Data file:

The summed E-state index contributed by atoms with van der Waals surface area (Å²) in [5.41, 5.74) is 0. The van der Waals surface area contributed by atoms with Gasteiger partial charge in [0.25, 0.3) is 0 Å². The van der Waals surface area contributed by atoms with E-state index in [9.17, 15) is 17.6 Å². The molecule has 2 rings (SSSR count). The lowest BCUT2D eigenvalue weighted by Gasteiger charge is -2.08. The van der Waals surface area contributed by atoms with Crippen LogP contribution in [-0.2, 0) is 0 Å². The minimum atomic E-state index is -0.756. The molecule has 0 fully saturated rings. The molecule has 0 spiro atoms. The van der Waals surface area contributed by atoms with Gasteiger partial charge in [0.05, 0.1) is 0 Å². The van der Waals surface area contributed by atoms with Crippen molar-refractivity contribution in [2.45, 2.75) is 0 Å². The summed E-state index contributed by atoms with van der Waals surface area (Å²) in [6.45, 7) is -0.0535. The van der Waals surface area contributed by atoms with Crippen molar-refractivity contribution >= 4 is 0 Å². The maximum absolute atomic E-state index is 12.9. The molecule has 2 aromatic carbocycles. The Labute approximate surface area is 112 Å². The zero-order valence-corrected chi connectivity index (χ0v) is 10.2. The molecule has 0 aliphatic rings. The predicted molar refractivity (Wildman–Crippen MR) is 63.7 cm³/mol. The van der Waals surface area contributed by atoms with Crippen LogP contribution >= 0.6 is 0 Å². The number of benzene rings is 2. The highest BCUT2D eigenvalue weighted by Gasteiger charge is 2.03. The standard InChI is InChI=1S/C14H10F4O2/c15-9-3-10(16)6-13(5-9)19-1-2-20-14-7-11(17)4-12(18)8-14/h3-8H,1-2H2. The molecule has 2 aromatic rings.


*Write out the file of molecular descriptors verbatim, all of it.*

The summed E-state index contributed by atoms with van der Waals surface area (Å²) in [5.41, 5.74) is 0. The van der Waals surface area contributed by atoms with Gasteiger partial charge in [0.25, 0.3) is 0 Å². The van der Waals surface area contributed by atoms with E-state index in [9.17, 15) is 17.6 Å². The molecule has 2 rings (SSSR count). The lowest BCUT2D eigenvalue weighted by Gasteiger charge is -2.08. The van der Waals surface area contributed by atoms with Crippen LogP contribution in [-0.2, 0) is 0 Å². The minimum atomic E-state index is -0.756. The molecule has 0 fully saturated rings. The molecule has 0 spiro atoms. The van der Waals surface area contributed by atoms with Gasteiger partial charge in [0.05, 0.1) is 0 Å². The van der Waals surface area contributed by atoms with Crippen molar-refractivity contribution in [2.45, 2.75) is 0 Å². The summed E-state index contributed by atoms with van der Waals surface area (Å²) in [6.45, 7) is -0.0535. The van der Waals surface area contributed by atoms with Crippen molar-refractivity contribution >= 4 is 0 Å². The maximum absolute atomic E-state index is 12.9. The molecule has 2 aromatic carbocycles. The Labute approximate surface area is 112 Å². The zero-order valence-corrected chi connectivity index (χ0v) is 10.2. The molecule has 0 aliphatic rings. The predicted molar refractivity (Wildman–Crippen MR) is 63.7 cm³/mol. The van der Waals surface area contributed by atoms with Crippen LogP contribution >= 0.6 is 0 Å². The number of benzene rings is 2. The highest BCUT2D eigenvalue weighted by Gasteiger charge is 2.03. The standard InChI is InChI=1S/C14H10F4O2/c15-9-3-10(16)6-13(5-9)19-1-2-20-14-7-11(17)4-12(18)8-14/h3-8H,1-2H2. The molecule has 2 aromatic rings.